It’s shaped like a castle, but inside it contains New Zealand’s largest train, doll and toy collection. You’ll find everything from plastic robots to stuffed Wombles and train tracks that go on for miles.
Just like the Bugger Cafe, there’s an interesting story behind Castle Pamela. It was built by a man called Kelvin Baker for his wife Pamela to house her doll collection. At the time Kelvin thought he was dying – and this was his last gift to his beloved wife. Except it wasn’t….Kelvin had an operation that saved his life.
He and Pamela no longer own the castle, but the new owners have kept up its toy display and open during school holidays. Check the Castle Pamela Facebook page for exact opening hours.
Go Soak in Some Hot Springs
Just a short drive from Tirau itself is the Okoroire Hot Springs Hotel and this has three natural hot springs on their land that they open to non-guests for NZ$16.50 a day.
If you’re looking to stay for longer, you can also stay overnight (they have a golf course too).
The main part of the hotel dates back to 1889 and is listed with the Historical Hotel Association of New Zealand and is steeped in Maori history
Take a Sustainability Tour
The team behind Corrugated Creations don’t just make signs, they also own a farm where they try to live sustainably.
And they offer tours to try and teach others about this way of living off and with the land.
You’ll get to cuddle animals, muck in with some of them, tour their orchard and collection of over 250 plants – some of them very rare and learn all about living sustainably. It costs $60 per tour which is for up to five people. You have to book so check their website for details.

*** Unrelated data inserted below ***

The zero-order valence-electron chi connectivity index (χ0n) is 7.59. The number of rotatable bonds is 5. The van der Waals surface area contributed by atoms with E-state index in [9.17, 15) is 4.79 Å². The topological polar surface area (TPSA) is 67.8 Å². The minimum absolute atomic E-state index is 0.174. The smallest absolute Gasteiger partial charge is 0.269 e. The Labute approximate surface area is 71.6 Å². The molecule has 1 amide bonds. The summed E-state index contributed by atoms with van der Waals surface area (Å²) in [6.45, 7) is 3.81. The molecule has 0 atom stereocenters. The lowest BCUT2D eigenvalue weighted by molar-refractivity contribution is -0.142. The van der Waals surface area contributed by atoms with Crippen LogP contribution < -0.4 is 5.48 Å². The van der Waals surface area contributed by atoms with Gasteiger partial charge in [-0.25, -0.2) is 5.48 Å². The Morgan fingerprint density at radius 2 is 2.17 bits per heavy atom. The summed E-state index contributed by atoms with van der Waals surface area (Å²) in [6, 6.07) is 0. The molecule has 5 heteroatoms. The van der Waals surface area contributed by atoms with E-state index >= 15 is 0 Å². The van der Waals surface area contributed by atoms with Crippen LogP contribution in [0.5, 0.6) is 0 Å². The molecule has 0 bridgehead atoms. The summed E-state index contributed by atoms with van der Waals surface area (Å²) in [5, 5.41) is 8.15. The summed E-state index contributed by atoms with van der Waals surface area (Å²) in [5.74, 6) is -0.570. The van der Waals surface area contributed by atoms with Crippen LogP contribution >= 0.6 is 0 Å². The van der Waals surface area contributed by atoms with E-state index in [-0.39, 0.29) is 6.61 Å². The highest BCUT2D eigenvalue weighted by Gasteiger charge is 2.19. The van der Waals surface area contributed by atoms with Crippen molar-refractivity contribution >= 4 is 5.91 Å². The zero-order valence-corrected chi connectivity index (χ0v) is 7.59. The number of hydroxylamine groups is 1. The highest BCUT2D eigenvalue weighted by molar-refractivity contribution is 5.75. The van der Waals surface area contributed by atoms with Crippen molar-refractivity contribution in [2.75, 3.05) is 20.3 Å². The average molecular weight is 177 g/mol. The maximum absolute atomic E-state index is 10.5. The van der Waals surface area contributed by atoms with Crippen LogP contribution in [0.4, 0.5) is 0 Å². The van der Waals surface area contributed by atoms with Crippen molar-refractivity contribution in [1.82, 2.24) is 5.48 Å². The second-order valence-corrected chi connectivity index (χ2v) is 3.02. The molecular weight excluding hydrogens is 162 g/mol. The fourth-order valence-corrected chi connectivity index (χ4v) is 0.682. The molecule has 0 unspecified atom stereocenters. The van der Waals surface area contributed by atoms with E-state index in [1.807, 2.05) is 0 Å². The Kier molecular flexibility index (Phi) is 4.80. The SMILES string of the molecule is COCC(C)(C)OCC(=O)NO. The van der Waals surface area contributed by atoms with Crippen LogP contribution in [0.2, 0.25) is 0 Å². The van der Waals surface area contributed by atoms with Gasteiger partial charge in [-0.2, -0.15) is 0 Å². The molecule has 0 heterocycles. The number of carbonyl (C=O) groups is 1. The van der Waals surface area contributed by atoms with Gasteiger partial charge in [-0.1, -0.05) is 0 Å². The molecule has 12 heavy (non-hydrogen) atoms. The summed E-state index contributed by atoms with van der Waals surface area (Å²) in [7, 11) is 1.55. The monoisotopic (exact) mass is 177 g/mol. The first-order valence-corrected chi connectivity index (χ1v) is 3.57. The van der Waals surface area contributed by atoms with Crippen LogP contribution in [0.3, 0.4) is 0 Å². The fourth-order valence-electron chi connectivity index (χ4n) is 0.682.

We had a great day out in and around Tirau and I love that even now there’s more and more quirky signs and structures being added to the town.
How to Get To Tirau
It’s a very easy 180km drive about two-hours south from Auckland to Tirau, via Highway One, or a little bit longer if you take Highway 27.
We went on a day trip including a stop off in Hamilton and the Blue Spring. If you’re heading to or from Auckland to Rotorua or Taupo, Tirau is en route and a good place to get out and stretch your legs.
It’s also just a short detour from Hobbiton, the Lord of the Rings themed movie set.
In fact, it takes just 17 minutes to drive from Hobbiton to Tirau so you go and check out hobbits in the morning and then see the quirky sights of Tirau in the afternoon.
If you feel like staying overnight rather than driving back, here’s a list of Tirau accommodation to book online.
Oh, and if you are staying in Auckland, check out our guide to the most unusual things to do in Auckland. I used to live there so there’s a few local tips ou might not see from other blogs.
Sharing is Caring
Like this post? Then why not share it on social media?